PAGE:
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I have been earnestly reading all of the posts associated with real and perceived transmission issues, and then putting them in context with my 2019 Ascent's behavior. I am coming up on 6,000 miles and 6 months of ownership. My driving style is about 1,000 miles per month, 80% suburban driving and 20% interstate. My shifting experience is buttery smooth at higher speeds and interstate driving, but hunting/searching up and down at slower around the community speeds, or when first warming up. I don't think there is anything wrong with my transmission, but the hunting/searching at lower gears causes one to have the exact opposite view of what I think Subaru would like us to have, and that is full confidence in the vehicle.

My son has a Lexus hybrid (I think) with a CVT that is a few years old. I asked him how many pre-programmed shift points there are in his car, and he couldn't tell me. Upon inspection, he said he didn't think there were any. He is a millennial (27 years old). The absence of pre-programmed shift points never crossed his mind.

That brings me to the "why" of purchasing a Subaru. I traded a Merc ML-350 for my 2019 Ascent, because I wanted to stop using premium gas, pay less for periodic scheduled services, have impeccable reliability, and enjoy the driving experience I had with my 2009 Forester. So with the Ascent I achieved the switch to regular gas, just had a $97 6,000 mile service (better than $400 with the Merc), but I'm not yet there with the feeling of reliability or completely enjoying the driving experience. And the reason for that I'm convinced is the fake shift points, and stammering and stuttering at lower speeds. Part of this has been mitigated by adjusting my driving technique, but not all. I gave myself time to get used to it, and also to adjust how I drive the car. All good.

But if Subaru wants to hit a home run with this car, may I humbly suggest that I would be willing to pay a couple hundred bucks, and suffer a few less miles per gallon, to have the option to take my car to the dealer, and have them update the software or whatever needs to be done, to eliminate the (8?) pre-programmed shift points, and just let the CVT be the CVT like my son's car. If Subaru would offer such an option, I would be the first one to the dealer to implement the update.

I want to 100% love my Ascent, but I'm having a hard time recommending that my friends and neighbors buy one, because of this lack of full confidence. To be fair, and I think Subaru must acknowledge this, Subaru can offer plenty of reasons why a customer's (or many customer's) views are unfounded, but if enough people have a given perception, then I think it is incumbent on Subaru to offer ways to mitigate the perception and increase confidence.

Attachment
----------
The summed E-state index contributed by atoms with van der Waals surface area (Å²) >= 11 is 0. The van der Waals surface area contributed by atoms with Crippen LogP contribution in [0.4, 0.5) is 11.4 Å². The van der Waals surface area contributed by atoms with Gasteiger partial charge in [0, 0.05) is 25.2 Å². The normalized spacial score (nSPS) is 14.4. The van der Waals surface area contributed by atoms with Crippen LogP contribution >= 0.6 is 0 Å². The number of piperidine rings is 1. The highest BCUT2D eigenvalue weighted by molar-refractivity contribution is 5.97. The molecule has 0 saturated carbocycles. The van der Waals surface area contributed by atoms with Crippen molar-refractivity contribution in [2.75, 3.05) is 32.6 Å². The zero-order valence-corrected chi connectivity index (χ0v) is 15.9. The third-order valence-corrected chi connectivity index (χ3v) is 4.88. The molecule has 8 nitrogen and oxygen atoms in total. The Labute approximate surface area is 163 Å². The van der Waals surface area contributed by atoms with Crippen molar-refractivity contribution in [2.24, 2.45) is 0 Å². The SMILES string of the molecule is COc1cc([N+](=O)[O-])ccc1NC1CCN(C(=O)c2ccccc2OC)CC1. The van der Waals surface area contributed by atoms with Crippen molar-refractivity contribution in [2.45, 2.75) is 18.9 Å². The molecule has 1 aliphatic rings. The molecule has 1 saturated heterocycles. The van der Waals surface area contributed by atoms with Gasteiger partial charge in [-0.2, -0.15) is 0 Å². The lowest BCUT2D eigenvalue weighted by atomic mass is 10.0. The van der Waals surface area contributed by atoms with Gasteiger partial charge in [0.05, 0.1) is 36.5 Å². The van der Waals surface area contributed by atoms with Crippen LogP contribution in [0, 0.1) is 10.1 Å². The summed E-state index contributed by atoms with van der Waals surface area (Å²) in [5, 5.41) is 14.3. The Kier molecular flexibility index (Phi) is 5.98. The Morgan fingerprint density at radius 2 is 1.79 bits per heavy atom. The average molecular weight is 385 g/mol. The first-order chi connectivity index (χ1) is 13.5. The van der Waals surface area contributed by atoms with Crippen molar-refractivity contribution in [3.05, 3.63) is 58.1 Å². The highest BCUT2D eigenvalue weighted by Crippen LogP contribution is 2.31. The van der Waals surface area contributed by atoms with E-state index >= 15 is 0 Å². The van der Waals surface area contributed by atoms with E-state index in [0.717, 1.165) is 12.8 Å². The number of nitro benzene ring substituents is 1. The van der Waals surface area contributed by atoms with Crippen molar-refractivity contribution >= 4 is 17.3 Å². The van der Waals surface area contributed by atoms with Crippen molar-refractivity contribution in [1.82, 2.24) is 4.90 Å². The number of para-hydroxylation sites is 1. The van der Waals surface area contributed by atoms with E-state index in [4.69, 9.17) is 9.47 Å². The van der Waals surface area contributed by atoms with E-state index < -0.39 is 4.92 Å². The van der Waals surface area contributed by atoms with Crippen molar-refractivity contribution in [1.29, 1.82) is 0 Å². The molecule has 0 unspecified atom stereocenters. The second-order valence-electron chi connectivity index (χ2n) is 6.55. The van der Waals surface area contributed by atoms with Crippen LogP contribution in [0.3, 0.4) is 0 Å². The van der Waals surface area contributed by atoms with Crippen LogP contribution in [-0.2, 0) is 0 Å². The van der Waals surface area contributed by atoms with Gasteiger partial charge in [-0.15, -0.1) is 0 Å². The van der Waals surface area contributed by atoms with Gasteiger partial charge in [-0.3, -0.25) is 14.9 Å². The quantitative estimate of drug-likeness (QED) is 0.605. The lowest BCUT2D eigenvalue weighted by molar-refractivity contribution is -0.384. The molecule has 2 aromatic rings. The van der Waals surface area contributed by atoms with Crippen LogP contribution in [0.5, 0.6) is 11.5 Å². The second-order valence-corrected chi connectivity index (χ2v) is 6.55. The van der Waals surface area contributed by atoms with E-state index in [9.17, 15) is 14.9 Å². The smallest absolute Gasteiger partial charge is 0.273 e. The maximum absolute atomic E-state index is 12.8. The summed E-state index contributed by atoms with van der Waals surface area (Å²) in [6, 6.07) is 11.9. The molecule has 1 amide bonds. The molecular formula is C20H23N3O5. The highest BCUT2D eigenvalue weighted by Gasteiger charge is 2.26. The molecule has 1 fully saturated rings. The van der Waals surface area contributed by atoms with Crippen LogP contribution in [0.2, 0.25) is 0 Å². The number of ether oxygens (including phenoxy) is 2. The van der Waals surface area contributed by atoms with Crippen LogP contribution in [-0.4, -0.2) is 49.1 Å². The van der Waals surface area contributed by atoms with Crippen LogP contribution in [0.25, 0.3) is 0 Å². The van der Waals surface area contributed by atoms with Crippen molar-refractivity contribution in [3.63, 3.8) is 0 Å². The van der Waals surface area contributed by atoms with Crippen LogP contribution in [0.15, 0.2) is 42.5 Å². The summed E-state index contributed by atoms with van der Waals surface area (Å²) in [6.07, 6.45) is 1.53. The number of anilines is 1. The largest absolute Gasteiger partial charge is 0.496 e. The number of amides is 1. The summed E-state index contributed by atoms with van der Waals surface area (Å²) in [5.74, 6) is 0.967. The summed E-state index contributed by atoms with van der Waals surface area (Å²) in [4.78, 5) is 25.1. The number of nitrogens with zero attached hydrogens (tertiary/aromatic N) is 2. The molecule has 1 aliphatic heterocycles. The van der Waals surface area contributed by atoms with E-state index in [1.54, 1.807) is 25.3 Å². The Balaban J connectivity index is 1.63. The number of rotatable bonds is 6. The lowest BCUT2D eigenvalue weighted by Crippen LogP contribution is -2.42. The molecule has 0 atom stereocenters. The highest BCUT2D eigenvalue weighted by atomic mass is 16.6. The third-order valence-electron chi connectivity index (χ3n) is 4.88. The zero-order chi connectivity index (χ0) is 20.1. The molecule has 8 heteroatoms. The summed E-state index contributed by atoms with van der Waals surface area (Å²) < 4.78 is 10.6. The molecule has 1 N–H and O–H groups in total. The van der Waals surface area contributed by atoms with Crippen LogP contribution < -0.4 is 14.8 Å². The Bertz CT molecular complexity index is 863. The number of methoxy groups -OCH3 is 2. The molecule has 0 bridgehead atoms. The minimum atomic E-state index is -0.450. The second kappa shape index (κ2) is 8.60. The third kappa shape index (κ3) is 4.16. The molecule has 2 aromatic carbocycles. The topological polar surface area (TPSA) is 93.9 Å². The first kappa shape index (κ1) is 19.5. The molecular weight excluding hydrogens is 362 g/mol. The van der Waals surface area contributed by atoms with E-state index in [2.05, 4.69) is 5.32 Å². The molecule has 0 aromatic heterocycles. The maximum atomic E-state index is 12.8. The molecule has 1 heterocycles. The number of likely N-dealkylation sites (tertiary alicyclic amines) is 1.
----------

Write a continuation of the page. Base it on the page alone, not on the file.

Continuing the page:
Again, I am not suggesting that there is anything wrong with my CVT, but I don't like the hunting/stammering at lower gears or when cold starting. And I did go back to the dealer and purchase an extended warranty on the vehicle. So how about it Subaru? Offer us a choice, and create a software patch or update that will let us eliminate the shifts that may cause this hunting/stammering? If that truly could be done..... We are loyal Subaru owners and want to help, so give us a chance?

Thanks,
Rob
Towson, Maryland USA
 

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Yep. Plus, we wouldn't lose any mpg by losing the fake shifting. Fake shifting artificially jumps to set ratios, and that wastes gas IMO. Letting the CVT be a CVT is the most efficient, most logical, most customer-pleasing way to go.
F.S.

Edit: found old letter to Subaru:
 

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I do wish that Subaru would update the way this CVT behaves, but I have gotten pretty used to it. Despite its quirks mine has been trouble free for 14k miles. I try not to worry about its reliability too much. I may purchase an extended warranty before the standard one expires.

Also our CVT is very different than the Toyota (Lexus) ECVT used in their hybrids. There are no belts or chains to speak of. It’s a different animal altogether. The variable aspect of the ECVT varies the power split between the electric drive and the gas engine.
 

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Rob - Thanks for your well thought out and well written post. Honestly, if I was having what you are describing with my Ascent I'd feel the same way. It's not confidence inspiring that's for sure.

I have just over 13,000 miles on my Limited that was built last July and purchased last September. My urban/highway ratio is about the same as yours and being in Michigan, it's been though the beginning and end of a cold winter. We usually drive out to California for December-February.

I've never experienced anything like you have described with the CVT in my Accent, I can't believe that's normal or how it is intended to behave. Although this is mostly my vehicle, my wife does drive it occasionally and I'd never hear the end of it if this kind of behavior happened while she was using it. We drove over 8,000 miles out to and all over California last winter over every type of terrain and traffic in weather conditions ranging from below zero to over 100 degrees. Through all of that our Ascent has performed essentially flawlessly, which I believe is what was intended. Although this is my 3rd Subaru the others had manual transmissions and we're purchased in the 80's so this is my first ever CVT.

I really have no complaints about how the CVT works, but based upon the complaints I have read here, it looks like the fake shifting should be an option and not mandatory. However, I personally seldom experience that, it probably happens once every 1,000 miles for me.

I'd suggest having a discussion with your service manager and express your concerns as you have here. They should be willing to get to the bottom of you CVT issues.